USAID have also developed more detailed explanation and guidance.

Here is a nice blog post and video from Nick Milton (Knoco stories) that demonstrates the use of the approach in practice. He also has lots of other great stuff on AARs on his blog.

The graphic above comes from a great blog post by Chris Collison on using the AAR approach on a flight during that 15 minutes when you are not allowed to use electronics.

Are you using this approach where you work? Any useful tips or experiences to share?

Written by Ian Thorpe

March 4, 2011 at 8:50 am

10 Responses

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  1. Thanks for this. I’m a big advocate of AARs and find them valuable throughout the life cycle of a project. Sometimes SMR’s clients give us a little pushback about the time required, but I find the AAR a useful way to keep the conversation going. Will be guest lecturing next week to a graduate class in management consultant and I’ll be sure to “lean on” the students to be thinking about AARs in their own client projects. Thanks for the good reminder.

    Guy St. Clair

    March 4, 2011 at 9:37 am

  2. Thanks for this informative post. Am using AARs at work, also given some training on how it can be used. People have been very receptive to using it.

    I think the most important aspect of the AAR, is what you say about the “ideal climate…(being)… one of openness and commitment to learning”. If people do not feel comfortable sharing, they’ll just keep quiet and not much learning comes through. Yet openness is hard to emulate when there is fear – of hierarchies, failure, punishment. Personally I think the fear comes from past experiences in which people are penalized for honest feedback. What do you think?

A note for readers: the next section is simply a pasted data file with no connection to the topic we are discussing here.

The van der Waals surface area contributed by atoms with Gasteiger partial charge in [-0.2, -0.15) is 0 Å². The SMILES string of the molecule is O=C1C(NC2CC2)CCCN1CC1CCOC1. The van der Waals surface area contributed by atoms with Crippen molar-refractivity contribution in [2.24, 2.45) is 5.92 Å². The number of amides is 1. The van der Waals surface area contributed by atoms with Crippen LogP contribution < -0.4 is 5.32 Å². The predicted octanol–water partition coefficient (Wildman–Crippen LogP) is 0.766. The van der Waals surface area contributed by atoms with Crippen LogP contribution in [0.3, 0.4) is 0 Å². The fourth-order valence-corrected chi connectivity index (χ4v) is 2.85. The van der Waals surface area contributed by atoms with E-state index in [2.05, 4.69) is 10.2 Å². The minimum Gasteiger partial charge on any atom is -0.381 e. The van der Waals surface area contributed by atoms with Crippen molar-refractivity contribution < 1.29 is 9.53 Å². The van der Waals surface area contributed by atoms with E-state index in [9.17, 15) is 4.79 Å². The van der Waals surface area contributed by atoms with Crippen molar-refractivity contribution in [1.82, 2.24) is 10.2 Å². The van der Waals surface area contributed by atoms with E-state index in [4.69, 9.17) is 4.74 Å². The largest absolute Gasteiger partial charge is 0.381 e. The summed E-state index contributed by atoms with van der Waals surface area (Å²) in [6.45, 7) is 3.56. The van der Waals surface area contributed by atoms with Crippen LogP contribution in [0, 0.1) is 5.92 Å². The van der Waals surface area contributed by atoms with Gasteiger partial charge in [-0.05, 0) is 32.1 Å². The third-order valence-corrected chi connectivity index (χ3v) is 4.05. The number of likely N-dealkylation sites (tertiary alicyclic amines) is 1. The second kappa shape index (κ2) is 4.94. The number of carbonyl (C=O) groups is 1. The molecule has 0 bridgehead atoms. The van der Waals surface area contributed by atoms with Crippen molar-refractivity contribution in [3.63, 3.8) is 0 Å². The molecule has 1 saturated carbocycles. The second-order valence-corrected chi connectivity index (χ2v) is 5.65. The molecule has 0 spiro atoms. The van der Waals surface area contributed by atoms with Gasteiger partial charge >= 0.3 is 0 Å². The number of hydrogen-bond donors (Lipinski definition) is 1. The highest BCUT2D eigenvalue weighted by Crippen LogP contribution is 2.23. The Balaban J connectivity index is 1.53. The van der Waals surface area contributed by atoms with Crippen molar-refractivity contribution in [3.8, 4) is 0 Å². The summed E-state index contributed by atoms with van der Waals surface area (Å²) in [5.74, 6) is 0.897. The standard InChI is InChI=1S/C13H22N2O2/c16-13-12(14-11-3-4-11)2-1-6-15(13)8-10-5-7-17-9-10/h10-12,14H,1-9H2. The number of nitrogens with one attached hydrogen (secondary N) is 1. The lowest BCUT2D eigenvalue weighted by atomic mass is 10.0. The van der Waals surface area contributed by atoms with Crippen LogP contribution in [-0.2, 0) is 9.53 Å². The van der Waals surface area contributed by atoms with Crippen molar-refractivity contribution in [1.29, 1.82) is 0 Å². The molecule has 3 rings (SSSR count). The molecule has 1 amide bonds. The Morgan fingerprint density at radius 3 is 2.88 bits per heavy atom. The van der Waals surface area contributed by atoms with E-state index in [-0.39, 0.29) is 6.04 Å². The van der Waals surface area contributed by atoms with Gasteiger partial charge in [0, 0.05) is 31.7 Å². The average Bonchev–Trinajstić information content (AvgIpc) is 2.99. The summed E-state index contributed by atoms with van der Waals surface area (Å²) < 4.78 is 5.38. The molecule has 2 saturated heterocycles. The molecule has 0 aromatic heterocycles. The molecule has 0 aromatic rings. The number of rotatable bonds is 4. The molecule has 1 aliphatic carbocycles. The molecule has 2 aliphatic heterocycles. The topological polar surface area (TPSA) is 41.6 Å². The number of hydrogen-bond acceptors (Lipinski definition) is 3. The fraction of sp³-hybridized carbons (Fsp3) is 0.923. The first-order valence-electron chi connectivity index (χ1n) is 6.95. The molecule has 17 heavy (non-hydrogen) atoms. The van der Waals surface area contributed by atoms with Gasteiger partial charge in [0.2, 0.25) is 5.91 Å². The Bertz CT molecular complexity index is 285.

March 4, 2011 at 10:15 am

  3. […] this link: After Action Reviews – a simple low-tech learning tool anyone can use AKPC_IDS += […]

  4. These seems like a nice tool; I’ve suggested to my line manager that we use it to assess our event planning as there are some tensions among staff around this.

    Rebecca M.E. Pointer

    March 7, 2011 at 3:07 am

  5. […] After Action Reviews –… How can better models of change sharpen up our work on development? – […]

  6. […] and beneficiaries, and it means self-reflection on the experience (including using tools such as after-action reviews). Finally it means feeding back whatever insights were gained from the project into the broader […]

  7. […] After Action Reviews –… basically my point was that these are an underutilized tool for looking at past experiences  and […]

  8. […] went and what you learnt from it. But if you actually care about coming up with a good event, an after action review is an essential session whether you are doing group facilitation or not, to build upon the good and […]

  9. […] A brief interlude from my usual rants and thought experiments – here's a quick piece I did for an internal blog about after action reviews – one of the simplest and most well established knowledge management tools, but which hasn't really caught on in UNICEF for some reason. The After Action Review (AAR) is a…  […]

  10. Reblogged this on Revise & Reborn.


    November 21, 2015 at 3:22 am